Translation help needed - N. Korean Tokarev Ctg Board


#1

I have a photo of a North Korean Tokarev cartridge board that was at
Aberdeen Proving Ground as of 1951. I have given scans to both Korean and Chinese readers/speakers and so far no one has been able to translate it. Apparently it is in some form of archaic-technical Korean mixed with some Chinese.
Does anyone have an old/technical Korean-Chinese friend that might be able to provide some translation help? If so, send an e-mail and I’ll send you the scans.
Thanks.


#2

I live in Thailand and it is people from all over Asia her, I can try if you want, but no promise.


#3

Sent, thanks.


#4

Just looked over the the Aberdeen sheet on the 1951 Tokarev ammo types.
It is a North Korean training circular that from the top reads as such;

                   SAMPLE

from the office of technical branch chief
3435th Tech bulletin of the cultural affairs bureau
Visual sheet display of the 7.62m/m (tae tae caliber) [note the NKs knew well that the 7.62 was also called the thirty caliber thus calling it the tae tae for “30” like pidgin english ‘terty’ ]

COMPARISON of cartridges and imperfections
Military Inspection Receipt Bureau


[the rest below is all technical aspects of soviet ammunition written with mixed in Chinese characters and Korean]

What you have is a North Korean training circular that is REALLY early because it uses a lot of the Japanese style Chinese characters but is mixed up with Korean Hangul, much like Japanese blend in the Kana syllablery. thats probably the reason nobody could figure this out. Its hard to read a lot of the letters as its so faint, but it was truly captured early in time by the US as since the mid 1950s, north Korea never used chinese characters mixed in with the native script and tried vainly to discourage and simplify the language.


#5

Not “Thirty” but “TT” as in Tula Tokarev, the Issue Pistol calibre. The cartridge is also known in Russian publications as the TT30 or TT33 (both Pistols were chambered for this cartridge initially, well before any Subguns were made for it (earliest is the PP?34 (forget whether PPS or PPD).

Since the documentation is derived from Russian, as mentioned, the “TT” would be the obvious translitteration ( Korean, like Chinese, transliterates rather than translates a lot of Foreign terminology into its own characters, on a purely phonetic basis. remember, that supplies of ammo came from both China and the Soviet Union, and at least the Soviet packs would carry the “TT” marking

Korean used Ancient Chinese Characters mixed with the native Hangul script;( designed in the 1300’s). Only in the Post-Korean War era has the Korean printed language gone over almost completly to Hangul, and the Chinese characters have been abandoned for vernacular use.(both in Nth and Sth Korea).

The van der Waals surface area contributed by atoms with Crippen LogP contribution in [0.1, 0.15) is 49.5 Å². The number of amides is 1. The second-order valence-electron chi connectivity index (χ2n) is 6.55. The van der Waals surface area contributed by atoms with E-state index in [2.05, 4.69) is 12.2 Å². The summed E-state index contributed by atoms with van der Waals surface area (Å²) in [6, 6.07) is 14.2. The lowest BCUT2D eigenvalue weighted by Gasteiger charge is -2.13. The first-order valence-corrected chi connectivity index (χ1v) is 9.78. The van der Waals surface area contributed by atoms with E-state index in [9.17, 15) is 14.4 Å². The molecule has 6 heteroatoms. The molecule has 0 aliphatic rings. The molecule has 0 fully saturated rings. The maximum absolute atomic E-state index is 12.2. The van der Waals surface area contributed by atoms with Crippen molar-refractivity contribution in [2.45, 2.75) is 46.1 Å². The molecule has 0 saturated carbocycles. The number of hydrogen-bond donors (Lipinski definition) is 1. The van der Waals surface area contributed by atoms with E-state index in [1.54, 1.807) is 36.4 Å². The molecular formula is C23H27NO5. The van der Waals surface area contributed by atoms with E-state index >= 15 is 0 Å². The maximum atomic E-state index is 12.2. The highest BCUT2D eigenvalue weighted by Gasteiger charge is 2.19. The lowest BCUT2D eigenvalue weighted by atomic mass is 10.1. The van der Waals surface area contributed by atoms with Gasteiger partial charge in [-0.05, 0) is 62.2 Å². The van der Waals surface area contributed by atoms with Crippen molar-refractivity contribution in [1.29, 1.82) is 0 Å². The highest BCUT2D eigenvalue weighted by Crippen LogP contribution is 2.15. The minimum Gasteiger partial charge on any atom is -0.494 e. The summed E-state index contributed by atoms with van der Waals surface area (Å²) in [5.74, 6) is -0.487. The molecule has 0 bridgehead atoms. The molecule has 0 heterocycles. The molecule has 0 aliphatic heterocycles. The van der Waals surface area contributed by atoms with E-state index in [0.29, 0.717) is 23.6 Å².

Regards, Doc AV
AV Ballistics.


#6

Doc,
There must be something out-of-the-ordinary or “technical” about the script, as I had 2 40-50 year-old native-born Koreans try unsuccessfully to read the document.


#7

Jon C.
Not necessarily…your friends would have learnt the “New Korean” (Hangul exclusively)if they are now 40-50 years old…they would have gone to school in the late 60s early 70s…when the “New language” was well and truely established, at least at school level, and in the daily press.

A Lot of the technical terms may have been “Transliterated Phonetically” as there may not have been any comparative technical tewrms in Korean as a Language. The Chinese and Japanese had the same problems back in the 1880s and early 1900s, adopting “phonetic” renditions of English and other terms to carry the meaning across. The Japanese even used exclusively their katakana Syllabary to transliterate Foreign Words ( is, “Ta-n-ku ka-ru” for Tankcar in Railroad terms.; although, Ki-kan-sha for Locomotive is an adaptation of Powered mechanical vehicle ( in proper Japanese);

The Koreans did the same.

Chinese used the characters for a “sinified” pronunciation of Foreign words eg: Li-ming-ton is Remington reduced to three characters (found on Remington-Lee Chinese contract rifles (1884); another, more common rendition is Mao-zha (Mauser), a word which became sinonimous with “Rifle” during much of the 20th century in China.

Maybe you should consult an educated Korean in his 80s, who would have learnt the old (classical) system at school before WW II, or a younger person who is a student of Classical Korean, and assit with the “transliterated” Russian

The Korean manual obviously deals with Russian Supplied ammo, as China only started making 7,62x25 (proper Tokarev and Sub-gun ammo) in 1952, also experimentally (I have several cans of this early ammo…it is labeled as “Experimental Pistol/SMG ammo”, Factory 121.)

That brings me back to the “TT” reference.( found on Russian/Soviet made ammo.

Regards, Doc AV
AV Ballistics.

Regards, Doc AV


#8

There’s a Korean church not far from me, maybe I’ll stop by and look for an octogenarian(sp?).

Doc, we spoke a bit ago about those early Chinese “121” Tokarev boxes. Any chance you can send me an empty box (50 round I think) with a note on the headstamps in it?


#9

Dear Jon C, contact me on direct email and we will discuss the matter…I have so many requests I will have to dismantle an entire spam can of ammo to supply boxes…LOL.

AV Ballistics, just google and find this reference, go to my web page and use the “info” link to my email. Seems this board will not accept e-mail addresses…

Best regards,
Doc AV
AV Ballistics.


#10

Will-do, thanks.